Pauline Newman: I think that we are doing right in relation to looked-after children. It depends on many of the things that we have already discussed. It depends on having a good care plan and on being involved. For the children, it depends on them being able to express their wishes and feelings at the review, and all the way through. It involves good relationships with the people who have the caring role and with the school. On top of that, we found in Manchester that we needed to invest in a good children's rights service, which has recently proved its worth. I have seen stuff come across my desk in which people are vigorously challenging decisions about them. That has been important. If you are going to invest a lot in independent reviewing officers, you have to be absolutely clear about how they achieve their influence in the organisation. Whether they are independent or an arm of the children's services, they have to achieve a response to the challenge—and to do it they need the routine backing of the managers of the services. When the review shows that x, y or z has not been happening properly, or that something needs to happen to a time scale or whatever, they need to be able to have the support of the organisation to get hold of the issue and to get it moved forward. I am not sure, sometimes, that the right issue is whether they are independent; the issue for me is how they are enabled to make their contribution. That means that people like me have to be strongly supportive of their role and their challenge, and ensure that managers at all levels are equally so and treat their work as showing a level of challenge and involving support for the young person. Children's rights services have a good part to play.

  Steve Goodman: I agree with everything that has been said. I think that checks and balances need to be in the system—they are probably about right at the moment—but the main point is that we have to get things right first time for looked-after children. We have to concentrate on the social worker being able to do a good job for the looked-after child. If we carry on putting more checks and balances into the system, but do not address that fundamental issue, we will not improve the experience of looked-after children.

  Q483 Mr Timpson: May I go into a little bit more detail about the children in care councils? I know that one has been set up in Warwickshire and is going through its early stages. Through Care Matters, there is a duty on local authorities to come up with a pledge to develop them through the children's trust arrangements. Is that sufficient to ensure that the voices of children in care are heard? Does it give sufficient detail for that to happen? Is there a danger, again, of each local authority coming up with its own pledge? I have read the Warwickshire framework that has been put together. Is there a danger that that will increase the problem of inconsistency among local authorities?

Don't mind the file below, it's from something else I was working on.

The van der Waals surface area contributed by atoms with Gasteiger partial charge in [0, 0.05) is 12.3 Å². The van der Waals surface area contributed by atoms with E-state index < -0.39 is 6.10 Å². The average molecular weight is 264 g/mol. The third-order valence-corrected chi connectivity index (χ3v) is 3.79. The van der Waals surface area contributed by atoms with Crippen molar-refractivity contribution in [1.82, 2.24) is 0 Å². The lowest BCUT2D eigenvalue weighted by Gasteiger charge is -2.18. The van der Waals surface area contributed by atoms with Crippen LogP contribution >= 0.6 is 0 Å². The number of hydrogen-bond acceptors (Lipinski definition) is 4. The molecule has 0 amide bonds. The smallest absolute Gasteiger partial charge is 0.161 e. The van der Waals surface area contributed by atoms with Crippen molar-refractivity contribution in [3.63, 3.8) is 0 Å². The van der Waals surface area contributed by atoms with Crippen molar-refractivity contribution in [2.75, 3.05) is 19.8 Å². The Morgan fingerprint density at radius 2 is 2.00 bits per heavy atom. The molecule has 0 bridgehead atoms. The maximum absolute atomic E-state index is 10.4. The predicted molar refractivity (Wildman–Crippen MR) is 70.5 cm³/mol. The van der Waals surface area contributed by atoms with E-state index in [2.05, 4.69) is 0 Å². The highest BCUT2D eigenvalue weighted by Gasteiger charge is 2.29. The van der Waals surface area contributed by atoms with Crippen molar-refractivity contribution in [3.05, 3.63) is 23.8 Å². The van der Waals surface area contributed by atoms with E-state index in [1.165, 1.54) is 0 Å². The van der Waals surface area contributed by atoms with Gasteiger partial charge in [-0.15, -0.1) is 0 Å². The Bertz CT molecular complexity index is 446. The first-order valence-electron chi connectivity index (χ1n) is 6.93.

Marion Davis: I would not suggest that that is the only way to hear the voices of children in care, but I think that it is an important addition to the range of forums and mechanisms that are already in place, because it requires the Director of Children's Services and the lead member to have direct interaction with spokespersons for looked-after young people. That is where it becomes quite difficult. We have only an interim council at the moment with a group of five or six active, articulate young people. I have met them, as have the lead member and the chair of overview. They are supported by advocates and other officers, and they will move on to work out how they can communicate with the wider body of looked-after children and those who have recently left care. That is quite a complex undertaking. They will also be organising the elections for the permanent Children in Care Council, but that will, of course, be a rolling group of young people, because the members will become older and some will leave the system and so forth. However, not every young person will find it easy to speak up in that setting, even with the best advocacy and support, so we must pay a lot of careful attention to how representative those views are and listen to the voices of young people in a more localised setting, particularly those young people who might have more specialised needs, perhaps because of a disability or for whatever reason. It is not the only mechanism, but it is an additional, direct communication between the director and the lead member and a hopefully representative group so that they can influence what we are doing. So far, our group of young people is telling it like it is and giving a great deal of thought, time and care to its messages in both directions.